Non-Verbal Conversation

Conversation — Prompts – The Daily Post

As a lifelong dancer, I propose that dance is the ultimate non-verbal form of communication, as it requires no verbal or written language, no technology or instrument other than the human body.  It produces conversations that can transcend languages, borders and centuries.  It can soothe, incite, problem-solve, entertain, arouse, affect, remember, etc, just like conventional verbal conversation.   Dance is elusive and hard to photograph, but here are some of my favorites that I have managed to capture over the years.

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2017: New Ways of Seeing

When 2016 ended, I was happy to see it go.  It was a confusing and somewhat turbulent year for me personally, and the general mood in my city did little to soothe.  Now that we have turned the page on 2017, I can say that personally I had a much more positive year.  Myself aside though, in 2017 it seemed as if my city, my country and the world as a whole was losing its footing.  To put some positivity out into the blog-o-sphere, I feel inspired to share my own year in review, through my favorite photographs.  In 2017 found myself in a search for beauty and new ways of seeing .  I hope that you enjoy this journey.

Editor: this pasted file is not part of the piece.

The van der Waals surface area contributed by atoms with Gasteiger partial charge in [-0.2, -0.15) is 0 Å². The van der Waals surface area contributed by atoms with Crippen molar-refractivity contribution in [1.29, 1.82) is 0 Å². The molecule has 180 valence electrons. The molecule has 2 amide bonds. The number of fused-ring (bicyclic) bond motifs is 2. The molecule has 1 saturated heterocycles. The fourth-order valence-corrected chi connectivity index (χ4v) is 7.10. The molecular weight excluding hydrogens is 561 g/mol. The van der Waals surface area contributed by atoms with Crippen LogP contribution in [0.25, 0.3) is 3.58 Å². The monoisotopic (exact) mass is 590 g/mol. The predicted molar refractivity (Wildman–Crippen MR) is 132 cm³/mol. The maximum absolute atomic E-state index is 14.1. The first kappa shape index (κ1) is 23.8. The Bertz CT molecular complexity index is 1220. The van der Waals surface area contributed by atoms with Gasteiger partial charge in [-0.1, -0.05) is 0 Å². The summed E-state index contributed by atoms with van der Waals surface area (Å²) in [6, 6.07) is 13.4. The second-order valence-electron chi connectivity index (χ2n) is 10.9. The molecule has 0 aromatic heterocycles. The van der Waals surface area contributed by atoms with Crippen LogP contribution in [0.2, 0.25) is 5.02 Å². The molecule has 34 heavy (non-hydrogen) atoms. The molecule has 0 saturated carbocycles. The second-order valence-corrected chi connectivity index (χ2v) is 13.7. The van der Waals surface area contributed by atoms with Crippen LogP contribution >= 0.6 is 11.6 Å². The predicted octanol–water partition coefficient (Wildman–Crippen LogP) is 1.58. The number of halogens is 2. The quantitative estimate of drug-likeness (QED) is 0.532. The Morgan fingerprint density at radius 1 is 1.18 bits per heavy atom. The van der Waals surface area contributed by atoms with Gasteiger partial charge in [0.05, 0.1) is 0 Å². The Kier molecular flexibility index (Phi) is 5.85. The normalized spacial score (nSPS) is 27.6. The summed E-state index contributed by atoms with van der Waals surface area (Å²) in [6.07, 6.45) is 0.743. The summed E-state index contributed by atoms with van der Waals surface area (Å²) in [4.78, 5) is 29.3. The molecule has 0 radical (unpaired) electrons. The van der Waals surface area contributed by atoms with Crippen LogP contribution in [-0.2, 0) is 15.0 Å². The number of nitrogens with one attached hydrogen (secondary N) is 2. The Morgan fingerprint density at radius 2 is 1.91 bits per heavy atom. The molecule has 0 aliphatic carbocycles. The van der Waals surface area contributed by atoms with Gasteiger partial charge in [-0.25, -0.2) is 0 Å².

JANUARY

A decades-long awaited reveal- the first stations of the Second Avenue Subway open.

FEBRUARY AND MARCH

The darkest months don’t keep me down.  I take advantage of a mild winter with my camera in tow.  An art exhibit on the life of and influences on Georgia O’Keefe at the Brooklyn Museum is the beginning of months of exploration for me artistically.

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APRIL, MAY AND JUNE

New ways of seeing: a photography course at the Brooklyn Botanic Garden pushes me to look beyond the cityscape and scenes directly taken from urban life.

JULY AND AUGUST

Continuing to focus on new imagery…